Understand your soil

The best way to have a great garden is to grow roots. As roots break down in your soil it then creates organic matter and higher pH. High level of organic matter gives you higher soil temperatures which are then less prone to fluctuation. This promotes healthy plant growth. Compare a long term vegetable patch against a short term vegetable patch, or even just the sandy soils of Perth. The long term vegetable patch will most likely have an organic matter of 6–7. The short term vegetable patch will more likely have a level of 1. A long term vegetable patch would have had scraps and mulch thrown on it. The scraps/mulch has slowly broken down to create new organic matter and ultimately a better pH level.

This is great but only if rot is happening. What’s needed to help production of organic matter is fungi/microbiology. Without the fungi, roots and such from older plants will just sit on the surface, the nitrogen goes upward into the air and no benefit will be gained. If you have high organic matter in your soil, the fungi in the soil will break down the roots and turn it into organic matter. In effect – recycling the plant. This is the beauty of pig poo. It already contains fungi.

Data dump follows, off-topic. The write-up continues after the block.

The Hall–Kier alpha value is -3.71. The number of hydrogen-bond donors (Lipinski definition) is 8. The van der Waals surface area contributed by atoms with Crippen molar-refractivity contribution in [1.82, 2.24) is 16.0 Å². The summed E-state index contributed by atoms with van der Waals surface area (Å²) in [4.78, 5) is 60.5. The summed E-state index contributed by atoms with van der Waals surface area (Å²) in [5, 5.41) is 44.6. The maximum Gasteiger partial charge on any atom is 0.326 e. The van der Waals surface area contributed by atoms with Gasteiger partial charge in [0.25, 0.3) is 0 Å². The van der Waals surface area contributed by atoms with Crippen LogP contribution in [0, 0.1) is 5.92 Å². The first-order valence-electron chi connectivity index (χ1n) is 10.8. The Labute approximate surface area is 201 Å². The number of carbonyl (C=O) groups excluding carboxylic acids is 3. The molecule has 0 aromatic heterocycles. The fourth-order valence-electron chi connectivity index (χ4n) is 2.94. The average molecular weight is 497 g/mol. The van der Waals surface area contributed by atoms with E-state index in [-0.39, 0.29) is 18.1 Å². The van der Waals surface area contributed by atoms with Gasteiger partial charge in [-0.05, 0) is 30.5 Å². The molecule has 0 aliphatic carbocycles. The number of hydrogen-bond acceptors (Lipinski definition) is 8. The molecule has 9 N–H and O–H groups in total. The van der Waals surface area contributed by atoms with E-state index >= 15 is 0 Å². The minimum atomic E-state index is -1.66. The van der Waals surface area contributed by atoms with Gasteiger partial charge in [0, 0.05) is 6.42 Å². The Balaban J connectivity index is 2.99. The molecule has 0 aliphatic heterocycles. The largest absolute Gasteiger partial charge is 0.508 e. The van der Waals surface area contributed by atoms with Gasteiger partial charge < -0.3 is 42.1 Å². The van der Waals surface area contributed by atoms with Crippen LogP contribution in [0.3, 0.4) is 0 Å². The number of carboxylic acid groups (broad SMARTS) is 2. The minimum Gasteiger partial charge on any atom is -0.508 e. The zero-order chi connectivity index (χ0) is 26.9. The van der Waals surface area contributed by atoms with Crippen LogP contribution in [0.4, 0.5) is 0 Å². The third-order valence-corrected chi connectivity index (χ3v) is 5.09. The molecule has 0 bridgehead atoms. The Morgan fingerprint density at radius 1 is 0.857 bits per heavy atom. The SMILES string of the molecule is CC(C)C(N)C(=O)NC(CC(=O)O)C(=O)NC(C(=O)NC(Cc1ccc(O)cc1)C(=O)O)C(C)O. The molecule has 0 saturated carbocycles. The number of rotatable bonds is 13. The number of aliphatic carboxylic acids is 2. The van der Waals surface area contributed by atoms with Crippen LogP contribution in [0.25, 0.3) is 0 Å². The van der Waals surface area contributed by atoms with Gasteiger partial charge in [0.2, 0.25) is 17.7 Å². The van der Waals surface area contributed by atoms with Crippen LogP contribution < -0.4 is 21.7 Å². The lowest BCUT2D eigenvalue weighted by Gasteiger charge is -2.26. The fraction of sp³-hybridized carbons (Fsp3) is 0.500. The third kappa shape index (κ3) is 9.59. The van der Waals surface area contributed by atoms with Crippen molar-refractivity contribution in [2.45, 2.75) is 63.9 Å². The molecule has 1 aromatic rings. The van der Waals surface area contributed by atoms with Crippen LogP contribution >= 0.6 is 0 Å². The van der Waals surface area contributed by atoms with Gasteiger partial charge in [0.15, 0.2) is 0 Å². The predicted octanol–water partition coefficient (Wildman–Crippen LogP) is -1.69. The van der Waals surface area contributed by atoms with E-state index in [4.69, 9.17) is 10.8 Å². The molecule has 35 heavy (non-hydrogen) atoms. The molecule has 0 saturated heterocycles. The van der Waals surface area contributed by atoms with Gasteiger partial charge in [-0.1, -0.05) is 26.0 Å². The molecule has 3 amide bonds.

Pig poo itself contains organic nitrogen, potassium and phosphorous. It also includes manganese, zinc, sulphur and calcium. Calcium is very important for plant health, i.e. vegetables, fruit. If calcium levels are too low then their shelf life is short. The pig poo has high levels of calcium so your vegetables will keep longer.

One of the reasons your garden will love the pig poo is because it’s nutrients are organic in nature. Phosphorus in particular is available as a non-acid based P. In laymen’s terms nitrogen and phosphorus are being accessed by your plant in a neutral environment.